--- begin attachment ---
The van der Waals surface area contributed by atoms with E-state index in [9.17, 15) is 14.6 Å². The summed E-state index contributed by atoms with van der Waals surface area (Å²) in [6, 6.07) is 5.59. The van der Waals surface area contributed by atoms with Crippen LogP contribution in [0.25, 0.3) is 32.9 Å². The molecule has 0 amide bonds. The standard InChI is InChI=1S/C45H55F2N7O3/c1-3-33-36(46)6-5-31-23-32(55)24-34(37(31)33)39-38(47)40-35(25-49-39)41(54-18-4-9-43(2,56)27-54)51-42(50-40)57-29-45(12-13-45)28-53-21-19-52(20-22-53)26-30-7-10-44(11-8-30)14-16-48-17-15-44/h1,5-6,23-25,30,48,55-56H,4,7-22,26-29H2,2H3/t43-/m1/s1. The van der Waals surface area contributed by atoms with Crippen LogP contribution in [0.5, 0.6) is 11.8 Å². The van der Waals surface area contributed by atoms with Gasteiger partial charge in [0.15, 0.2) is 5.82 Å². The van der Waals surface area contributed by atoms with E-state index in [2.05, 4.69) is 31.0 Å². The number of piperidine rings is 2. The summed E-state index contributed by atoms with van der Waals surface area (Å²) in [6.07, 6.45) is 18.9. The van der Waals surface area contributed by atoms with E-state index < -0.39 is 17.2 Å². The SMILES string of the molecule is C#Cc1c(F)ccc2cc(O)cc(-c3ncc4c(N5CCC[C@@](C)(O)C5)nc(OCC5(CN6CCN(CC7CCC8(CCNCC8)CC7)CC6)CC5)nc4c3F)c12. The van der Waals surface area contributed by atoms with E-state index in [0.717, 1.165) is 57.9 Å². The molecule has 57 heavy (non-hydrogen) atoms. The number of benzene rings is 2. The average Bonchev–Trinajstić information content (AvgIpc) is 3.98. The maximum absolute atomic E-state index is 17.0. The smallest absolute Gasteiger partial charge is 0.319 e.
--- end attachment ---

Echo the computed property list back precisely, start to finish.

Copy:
The van der Waals surface area contributed by atoms with E-state index in [9.17, 15) is 14.6 Å². The summed E-state index contributed by atoms with van der Waals surface area (Å²) in [6, 6.07) is 5.59. The van der Waals surface area contributed by atoms with Crippen LogP contribution in [0.25, 0.3) is 32.9 Å². The molecule has 0 amide bonds. The standard InChI is InChI=1S/C45H55F2N7O3/c1-3-33-36(46)6-5-31-23-32(55)24-34(37(31)33)39-38(47)40-35(25-49-39)41(54-18-4-9-43(2,56)27-54)51-42(50-40)57-29-45(12-13-45)28-53-21-19-52(20-22-53)26-30-7-10-44(11-8-30)14-16-48-17-15-44/h1,5-6,23-25,30,48,55-56H,4,7-22,26-29H2,2H3/t43-/m1/s1. The van der Waals surface area contributed by atoms with Crippen LogP contribution in [0.5, 0.6) is 11.8 Å². The van der Waals surface area contributed by atoms with Gasteiger partial charge in [0.15, 0.2) is 5.82 Å². The van der Waals surface area contributed by atoms with E-state index in [2.05, 4.69) is 31.0 Å². The number of piperidine rings is 2. The summed E-state index contributed by atoms with van der Waals surface area (Å²) in [6.07, 6.45) is 18.9. The van der Waals surface area contributed by atoms with E-state index < -0.39 is 17.2 Å². The SMILES string of the molecule is C#Cc1c(F)ccc2cc(O)cc(-c3ncc4c(N5CCC[C@@](C)(O)C5)nc(OCC5(CN6CCN(CC7CCC8(CCNCC8)CC7)CC6)CC5)nc4c3F)c12. The van der Waals surface area contributed by atoms with E-state index in [0.717, 1.165) is 57.9 Å². The molecule has 57 heavy (non-hydrogen) atoms. The number of benzene rings is 2. The average Bonchev–Trinajstić information content (AvgIpc) is 3.98. The maximum absolute atomic E-state index is 17.0. The smallest absolute Gasteiger partial charge is 0.319 e.